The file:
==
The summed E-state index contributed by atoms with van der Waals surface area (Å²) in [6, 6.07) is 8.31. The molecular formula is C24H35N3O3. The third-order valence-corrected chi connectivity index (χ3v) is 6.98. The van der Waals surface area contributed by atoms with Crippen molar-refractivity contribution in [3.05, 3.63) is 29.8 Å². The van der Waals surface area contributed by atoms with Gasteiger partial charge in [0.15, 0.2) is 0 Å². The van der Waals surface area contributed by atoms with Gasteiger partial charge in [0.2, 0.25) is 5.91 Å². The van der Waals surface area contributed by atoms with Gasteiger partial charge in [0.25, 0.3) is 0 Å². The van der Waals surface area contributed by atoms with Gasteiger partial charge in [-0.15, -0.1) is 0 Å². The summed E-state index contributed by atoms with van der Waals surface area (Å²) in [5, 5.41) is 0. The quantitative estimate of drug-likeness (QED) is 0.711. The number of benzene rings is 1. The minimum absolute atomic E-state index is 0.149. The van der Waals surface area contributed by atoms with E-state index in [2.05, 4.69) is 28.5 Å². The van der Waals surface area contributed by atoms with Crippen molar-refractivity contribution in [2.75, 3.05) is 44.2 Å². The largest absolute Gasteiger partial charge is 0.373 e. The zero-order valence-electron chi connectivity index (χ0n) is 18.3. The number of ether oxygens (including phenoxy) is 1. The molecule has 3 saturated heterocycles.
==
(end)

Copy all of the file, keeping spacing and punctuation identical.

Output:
The summed E-state index contributed by atoms with van der Waals surface area (Å²) in [6, 6.07) is 8.31. The molecular formula is C24H35N3O3. The third-order valence-corrected chi connectivity index (χ3v) is 6.98. The van der Waals surface area contributed by atoms with Crippen molar-refractivity contribution in [3.05, 3.63) is 29.8 Å². The van der Waals surface area contributed by atoms with Gasteiger partial charge in [0.15, 0.2) is 0 Å². The van der Waals surface area contributed by atoms with Gasteiger partial charge in [0.2, 0.25) is 5.91 Å². The van der Waals surface area contributed by atoms with Gasteiger partial charge in [0.25, 0.3) is 0 Å². The van der Waals surface area contributed by atoms with Gasteiger partial charge in [-0.15, -0.1) is 0 Å². The summed E-state index contributed by atoms with van der Waals surface area (Å²) in [5, 5.41) is 0. The quantitative estimate of drug-likeness (QED) is 0.711. The number of benzene rings is 1. The minimum absolute atomic E-state index is 0.149. The van der Waals surface area contributed by atoms with E-state index in [2.05, 4.69) is 28.5 Å². The van der Waals surface area contributed by atoms with Crippen molar-refractivity contribution in [2.75, 3.05) is 44.2 Å². The largest absolute Gasteiger partial charge is 0.373 e. The zero-order valence-electron chi connectivity index (χ0n) is 18.3. The number of ether oxygens (including phenoxy) is 1. The molecule has 3 saturated heterocycles.